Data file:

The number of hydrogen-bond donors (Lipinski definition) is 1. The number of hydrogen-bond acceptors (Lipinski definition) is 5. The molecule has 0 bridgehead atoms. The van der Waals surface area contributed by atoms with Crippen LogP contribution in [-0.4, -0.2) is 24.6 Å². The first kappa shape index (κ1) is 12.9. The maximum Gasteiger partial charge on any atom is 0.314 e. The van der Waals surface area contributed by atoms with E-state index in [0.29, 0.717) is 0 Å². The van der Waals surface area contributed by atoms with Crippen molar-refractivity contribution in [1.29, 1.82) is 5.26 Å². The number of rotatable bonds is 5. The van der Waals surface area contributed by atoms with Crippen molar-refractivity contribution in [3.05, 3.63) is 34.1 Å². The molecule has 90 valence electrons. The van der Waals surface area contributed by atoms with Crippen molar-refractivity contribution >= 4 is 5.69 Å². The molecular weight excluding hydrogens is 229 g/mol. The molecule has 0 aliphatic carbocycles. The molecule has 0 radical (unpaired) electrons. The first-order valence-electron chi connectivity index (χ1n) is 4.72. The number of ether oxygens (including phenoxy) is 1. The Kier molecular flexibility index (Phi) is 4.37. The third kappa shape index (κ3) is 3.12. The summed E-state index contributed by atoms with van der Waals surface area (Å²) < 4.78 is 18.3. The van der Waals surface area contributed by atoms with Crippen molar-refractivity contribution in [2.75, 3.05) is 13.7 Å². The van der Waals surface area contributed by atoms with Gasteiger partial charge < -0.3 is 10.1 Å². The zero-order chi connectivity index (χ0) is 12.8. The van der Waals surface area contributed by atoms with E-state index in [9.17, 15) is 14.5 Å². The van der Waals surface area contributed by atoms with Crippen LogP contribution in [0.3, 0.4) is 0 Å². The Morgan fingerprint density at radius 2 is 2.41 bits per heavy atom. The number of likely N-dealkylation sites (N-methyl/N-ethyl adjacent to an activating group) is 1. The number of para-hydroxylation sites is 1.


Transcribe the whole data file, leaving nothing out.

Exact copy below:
The number of hydrogen-bond donors (Lipinski definition) is 1. The number of hydrogen-bond acceptors (Lipinski definition) is 5. The molecule has 0 bridgehead atoms. The van der Waals surface area contributed by atoms with Crippen LogP contribution in [-0.4, -0.2) is 24.6 Å². The first kappa shape index (κ1) is 12.9. The maximum Gasteiger partial charge on any atom is 0.314 e. The van der Waals surface area contributed by atoms with E-state index in [0.29, 0.717) is 0 Å². The van der Waals surface area contributed by atoms with Crippen molar-refractivity contribution in [1.29, 1.82) is 5.26 Å². The number of rotatable bonds is 5. The van der Waals surface area contributed by atoms with Crippen molar-refractivity contribution in [3.05, 3.63) is 34.1 Å². The molecule has 90 valence electrons. The van der Waals surface area contributed by atoms with Crippen molar-refractivity contribution >= 4 is 5.69 Å². The molecular weight excluding hydrogens is 229 g/mol. The molecule has 0 aliphatic carbocycles. The molecule has 0 radical (unpaired) electrons. The first-order valence-electron chi connectivity index (χ1n) is 4.72. The number of ether oxygens (including phenoxy) is 1. The Kier molecular flexibility index (Phi) is 4.37. The third kappa shape index (κ3) is 3.12. The summed E-state index contributed by atoms with van der Waals surface area (Å²) < 4.78 is 18.3. The van der Waals surface area contributed by atoms with Crippen molar-refractivity contribution in [2.75, 3.05) is 13.7 Å². The van der Waals surface area contributed by atoms with Gasteiger partial charge < -0.3 is 10.1 Å². The zero-order chi connectivity index (χ0) is 12.8. The van der Waals surface area contributed by atoms with E-state index in [9.17, 15) is 14.5 Å². The van der Waals surface area contributed by atoms with Crippen LogP contribution in [0.3, 0.4) is 0 Å². The Morgan fingerprint density at radius 2 is 2.41 bits per heavy atom. The number of likely N-dealkylation sites (N-methyl/N-ethyl adjacent to an activating group) is 1. The number of para-hydroxylation sites is 1.